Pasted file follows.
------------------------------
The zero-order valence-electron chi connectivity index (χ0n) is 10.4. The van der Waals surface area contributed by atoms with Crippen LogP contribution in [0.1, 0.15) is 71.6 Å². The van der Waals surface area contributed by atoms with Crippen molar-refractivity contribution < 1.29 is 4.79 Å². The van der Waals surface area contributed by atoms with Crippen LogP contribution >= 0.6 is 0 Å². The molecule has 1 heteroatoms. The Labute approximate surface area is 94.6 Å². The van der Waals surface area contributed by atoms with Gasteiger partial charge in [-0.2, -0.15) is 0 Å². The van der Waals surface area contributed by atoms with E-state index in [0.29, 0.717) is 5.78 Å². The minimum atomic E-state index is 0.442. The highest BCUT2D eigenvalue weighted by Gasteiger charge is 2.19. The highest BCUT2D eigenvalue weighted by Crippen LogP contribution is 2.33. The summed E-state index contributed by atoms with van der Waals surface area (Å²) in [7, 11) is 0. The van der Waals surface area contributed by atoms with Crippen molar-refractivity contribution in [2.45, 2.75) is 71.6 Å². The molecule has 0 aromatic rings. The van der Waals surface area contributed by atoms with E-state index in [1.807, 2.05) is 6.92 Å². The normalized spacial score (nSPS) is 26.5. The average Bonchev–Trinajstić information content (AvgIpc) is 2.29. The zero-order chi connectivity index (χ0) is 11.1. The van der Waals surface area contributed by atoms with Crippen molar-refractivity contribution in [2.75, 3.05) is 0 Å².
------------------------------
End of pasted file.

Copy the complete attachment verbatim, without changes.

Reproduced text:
The zero-order valence-electron chi connectivity index (χ0n) is 10.4. The van der Waals surface area contributed by atoms with Crippen LogP contribution in [0.1, 0.15) is 71.6 Å². The van der Waals surface area contributed by atoms with Crippen molar-refractivity contribution < 1.29 is 4.79 Å². The van der Waals surface area contributed by atoms with Crippen LogP contribution >= 0.6 is 0 Å². The molecule has 1 heteroatoms. The Labute approximate surface area is 94.6 Å². The van der Waals surface area contributed by atoms with Gasteiger partial charge in [-0.2, -0.15) is 0 Å². The van der Waals surface area contributed by atoms with E-state index in [0.29, 0.717) is 5.78 Å². The minimum atomic E-state index is 0.442. The highest BCUT2D eigenvalue weighted by Gasteiger charge is 2.19. The highest BCUT2D eigenvalue weighted by Crippen LogP contribution is 2.33. The summed E-state index contributed by atoms with van der Waals surface area (Å²) in [7, 11) is 0. The van der Waals surface area contributed by atoms with Crippen molar-refractivity contribution in [2.45, 2.75) is 71.6 Å². The molecule has 0 aromatic rings. The van der Waals surface area contributed by atoms with E-state index in [1.807, 2.05) is 6.92 Å². The normalized spacial score (nSPS) is 26.5. The average Bonchev–Trinajstić information content (AvgIpc) is 2.29. The zero-order chi connectivity index (χ0) is 11.1. The van der Waals surface area contributed by atoms with Crippen molar-refractivity contribution in [2.75, 3.05) is 0 Å².